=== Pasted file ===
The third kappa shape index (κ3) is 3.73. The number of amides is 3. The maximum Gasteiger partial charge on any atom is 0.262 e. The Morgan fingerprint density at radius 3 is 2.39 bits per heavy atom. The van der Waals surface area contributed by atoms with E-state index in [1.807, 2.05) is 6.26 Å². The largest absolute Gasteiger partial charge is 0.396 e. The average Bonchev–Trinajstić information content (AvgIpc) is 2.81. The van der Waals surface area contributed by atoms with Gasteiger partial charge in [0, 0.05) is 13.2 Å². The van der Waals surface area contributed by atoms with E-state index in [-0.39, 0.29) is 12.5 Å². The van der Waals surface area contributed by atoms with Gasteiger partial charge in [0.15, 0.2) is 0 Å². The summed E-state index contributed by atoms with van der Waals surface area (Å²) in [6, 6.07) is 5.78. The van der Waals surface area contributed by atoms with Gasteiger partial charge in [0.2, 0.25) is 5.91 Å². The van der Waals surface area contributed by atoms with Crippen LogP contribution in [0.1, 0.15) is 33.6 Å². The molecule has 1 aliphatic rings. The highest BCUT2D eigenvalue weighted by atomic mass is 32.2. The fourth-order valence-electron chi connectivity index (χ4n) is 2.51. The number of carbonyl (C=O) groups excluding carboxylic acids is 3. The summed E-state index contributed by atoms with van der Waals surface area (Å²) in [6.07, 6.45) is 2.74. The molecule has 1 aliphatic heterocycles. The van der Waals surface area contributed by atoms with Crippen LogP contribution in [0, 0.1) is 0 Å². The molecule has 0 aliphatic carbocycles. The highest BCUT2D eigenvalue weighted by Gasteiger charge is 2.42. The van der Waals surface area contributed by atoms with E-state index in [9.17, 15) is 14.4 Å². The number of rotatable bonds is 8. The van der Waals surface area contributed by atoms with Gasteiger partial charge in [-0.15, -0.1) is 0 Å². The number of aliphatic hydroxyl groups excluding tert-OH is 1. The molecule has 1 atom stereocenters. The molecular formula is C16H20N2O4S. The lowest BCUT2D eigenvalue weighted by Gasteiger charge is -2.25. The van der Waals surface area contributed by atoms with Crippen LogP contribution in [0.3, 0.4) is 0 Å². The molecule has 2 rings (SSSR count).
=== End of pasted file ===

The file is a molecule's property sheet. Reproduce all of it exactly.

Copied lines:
The third kappa shape index (κ3) is 3.73. The number of amides is 3. The maximum Gasteiger partial charge on any atom is 0.262 e. The Morgan fingerprint density at radius 3 is 2.39 bits per heavy atom. The van der Waals surface area contributed by atoms with E-state index in [1.807, 2.05) is 6.26 Å². The largest absolute Gasteiger partial charge is 0.396 e. The average Bonchev–Trinajstić information content (AvgIpc) is 2.81. The van der Waals surface area contributed by atoms with Gasteiger partial charge in [0, 0.05) is 13.2 Å². The van der Waals surface area contributed by atoms with E-state index in [-0.39, 0.29) is 12.5 Å². The van der Waals surface area contributed by atoms with Gasteiger partial charge in [0.15, 0.2) is 0 Å². The summed E-state index contributed by atoms with van der Waals surface area (Å²) in [6, 6.07) is 5.78. The van der Waals surface area contributed by atoms with Gasteiger partial charge in [0.2, 0.25) is 5.91 Å². The van der Waals surface area contributed by atoms with Crippen LogP contribution in [0.1, 0.15) is 33.6 Å². The molecule has 1 aliphatic rings. The highest BCUT2D eigenvalue weighted by atomic mass is 32.2. The fourth-order valence-electron chi connectivity index (χ4n) is 2.51. The number of carbonyl (C=O) groups excluding carboxylic acids is 3. The summed E-state index contributed by atoms with van der Waals surface area (Å²) in [6.07, 6.45) is 2.74. The molecule has 1 aliphatic heterocycles. The van der Waals surface area contributed by atoms with Crippen LogP contribution in [0, 0.1) is 0 Å². The molecule has 0 aliphatic carbocycles. The highest BCUT2D eigenvalue weighted by Gasteiger charge is 2.42. The van der Waals surface area contributed by atoms with E-state index in [9.17, 15) is 14.4 Å². The number of rotatable bonds is 8. The van der Waals surface area contributed by atoms with Gasteiger partial charge in [-0.15, -0.1) is 0 Å². The number of aliphatic hydroxyl groups excluding tert-OH is 1. The molecule has 1 atom stereocenters. The molecular formula is C16H20N2O4S. The lowest BCUT2D eigenvalue weighted by Gasteiger charge is -2.25. The van der Waals surface area contributed by atoms with Crippen LogP contribution in [0.3, 0.4) is 0 Å². The molecule has 2 rings (SSSR count).